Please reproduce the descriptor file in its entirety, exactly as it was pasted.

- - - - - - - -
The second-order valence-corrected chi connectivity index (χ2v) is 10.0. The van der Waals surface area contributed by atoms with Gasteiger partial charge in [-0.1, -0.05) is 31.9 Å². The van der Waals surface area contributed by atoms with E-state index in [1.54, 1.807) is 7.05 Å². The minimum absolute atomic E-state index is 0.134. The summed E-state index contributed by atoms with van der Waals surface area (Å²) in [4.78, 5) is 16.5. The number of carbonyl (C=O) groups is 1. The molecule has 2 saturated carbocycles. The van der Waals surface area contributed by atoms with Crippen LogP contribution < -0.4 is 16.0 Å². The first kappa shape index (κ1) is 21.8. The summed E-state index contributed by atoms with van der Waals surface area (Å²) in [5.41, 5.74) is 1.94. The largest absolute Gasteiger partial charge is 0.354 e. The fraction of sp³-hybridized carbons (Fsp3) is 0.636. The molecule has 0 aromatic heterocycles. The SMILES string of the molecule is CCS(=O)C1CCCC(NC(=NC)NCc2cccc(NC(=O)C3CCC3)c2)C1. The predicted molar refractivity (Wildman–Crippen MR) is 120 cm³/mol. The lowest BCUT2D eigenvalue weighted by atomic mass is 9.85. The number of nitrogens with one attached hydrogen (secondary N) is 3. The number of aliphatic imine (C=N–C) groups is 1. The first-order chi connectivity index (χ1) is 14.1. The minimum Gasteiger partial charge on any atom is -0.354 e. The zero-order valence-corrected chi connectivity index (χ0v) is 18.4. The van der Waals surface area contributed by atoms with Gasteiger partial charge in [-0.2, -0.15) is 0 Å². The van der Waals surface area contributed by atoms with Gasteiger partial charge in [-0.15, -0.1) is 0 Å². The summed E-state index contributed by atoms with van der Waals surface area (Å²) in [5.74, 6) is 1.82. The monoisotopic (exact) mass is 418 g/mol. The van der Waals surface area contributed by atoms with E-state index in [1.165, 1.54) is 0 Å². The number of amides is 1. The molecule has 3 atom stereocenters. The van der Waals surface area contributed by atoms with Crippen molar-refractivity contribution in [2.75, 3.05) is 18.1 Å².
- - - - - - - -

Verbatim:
The second-order valence-corrected chi connectivity index (χ2v) is 10.0. The van der Waals surface area contributed by atoms with Gasteiger partial charge in [-0.1, -0.05) is 31.9 Å². The van der Waals surface area contributed by atoms with E-state index in [1.54, 1.807) is 7.05 Å². The minimum absolute atomic E-state index is 0.134. The summed E-state index contributed by atoms with van der Waals surface area (Å²) in [4.78, 5) is 16.5. The number of carbonyl (C=O) groups is 1. The molecule has 2 saturated carbocycles. The van der Waals surface area contributed by atoms with Crippen LogP contribution < -0.4 is 16.0 Å². The first kappa shape index (κ1) is 21.8. The summed E-state index contributed by atoms with van der Waals surface area (Å²) in [5.41, 5.74) is 1.94. The largest absolute Gasteiger partial charge is 0.354 e. The fraction of sp³-hybridized carbons (Fsp3) is 0.636. The molecule has 0 aromatic heterocycles. The SMILES string of the molecule is CCS(=O)C1CCCC(NC(=NC)NCc2cccc(NC(=O)C3CCC3)c2)C1. The predicted molar refractivity (Wildman–Crippen MR) is 120 cm³/mol. The lowest BCUT2D eigenvalue weighted by atomic mass is 9.85. The number of nitrogens with one attached hydrogen (secondary N) is 3. The number of aliphatic imine (C=N–C) groups is 1. The first-order chi connectivity index (χ1) is 14.1. The minimum Gasteiger partial charge on any atom is -0.354 e. The zero-order valence-corrected chi connectivity index (χ0v) is 18.4. The van der Waals surface area contributed by atoms with Gasteiger partial charge in [-0.2, -0.15) is 0 Å². The van der Waals surface area contributed by atoms with Gasteiger partial charge in [-0.15, -0.1) is 0 Å². The summed E-state index contributed by atoms with van der Waals surface area (Å²) in [5.74, 6) is 1.82. The monoisotopic (exact) mass is 418 g/mol. The van der Waals surface area contributed by atoms with E-state index in [1.165, 1.54) is 0 Å². The number of amides is 1. The molecule has 3 atom stereocenters. The van der Waals surface area contributed by atoms with Crippen molar-refractivity contribution in [2.75, 3.05) is 18.1 Å².